Arsenic had a most prominent place in the earliest records of the treatment for leprosy and its use has been recommended until the present time. Other heavy metals were also formerly employed as antilepra remedies.
In more recent times, observations on the action of metals in the treatment for leprosy have opened new fields of endeavor, especially in view of the fact that some preparations have shown therapeutic activity in hydatid diseases and on certain bacilli, of which the Hansen bacillus possesses characteristic properties. As might have been expected, the arsphenamines have been used in leprosy, though with little success. Other metals have been tried, with varying results.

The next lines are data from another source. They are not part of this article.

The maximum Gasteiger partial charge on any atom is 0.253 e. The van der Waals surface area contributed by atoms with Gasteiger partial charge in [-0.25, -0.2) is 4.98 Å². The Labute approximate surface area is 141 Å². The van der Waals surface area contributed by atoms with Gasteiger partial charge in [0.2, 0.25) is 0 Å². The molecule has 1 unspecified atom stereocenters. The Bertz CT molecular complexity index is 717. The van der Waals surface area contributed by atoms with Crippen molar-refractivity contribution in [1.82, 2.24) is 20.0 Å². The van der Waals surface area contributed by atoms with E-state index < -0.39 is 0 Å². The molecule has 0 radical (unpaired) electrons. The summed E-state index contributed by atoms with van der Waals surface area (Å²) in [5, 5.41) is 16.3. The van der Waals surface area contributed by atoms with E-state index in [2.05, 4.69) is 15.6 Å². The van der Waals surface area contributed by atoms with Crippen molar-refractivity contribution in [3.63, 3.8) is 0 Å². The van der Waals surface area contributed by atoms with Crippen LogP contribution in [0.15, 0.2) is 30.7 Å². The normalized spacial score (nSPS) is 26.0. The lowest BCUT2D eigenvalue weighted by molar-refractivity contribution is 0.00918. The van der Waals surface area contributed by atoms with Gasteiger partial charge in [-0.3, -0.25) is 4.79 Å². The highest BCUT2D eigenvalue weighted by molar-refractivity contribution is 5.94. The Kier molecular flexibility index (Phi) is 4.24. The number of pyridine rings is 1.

However, some success has been achieved in the treatment for leprosy with antimony. Cawston2 showed that intramuscular injections of antimony have a decided effect on patients when Bacillus leprae is still active, and that the effect on the general condition of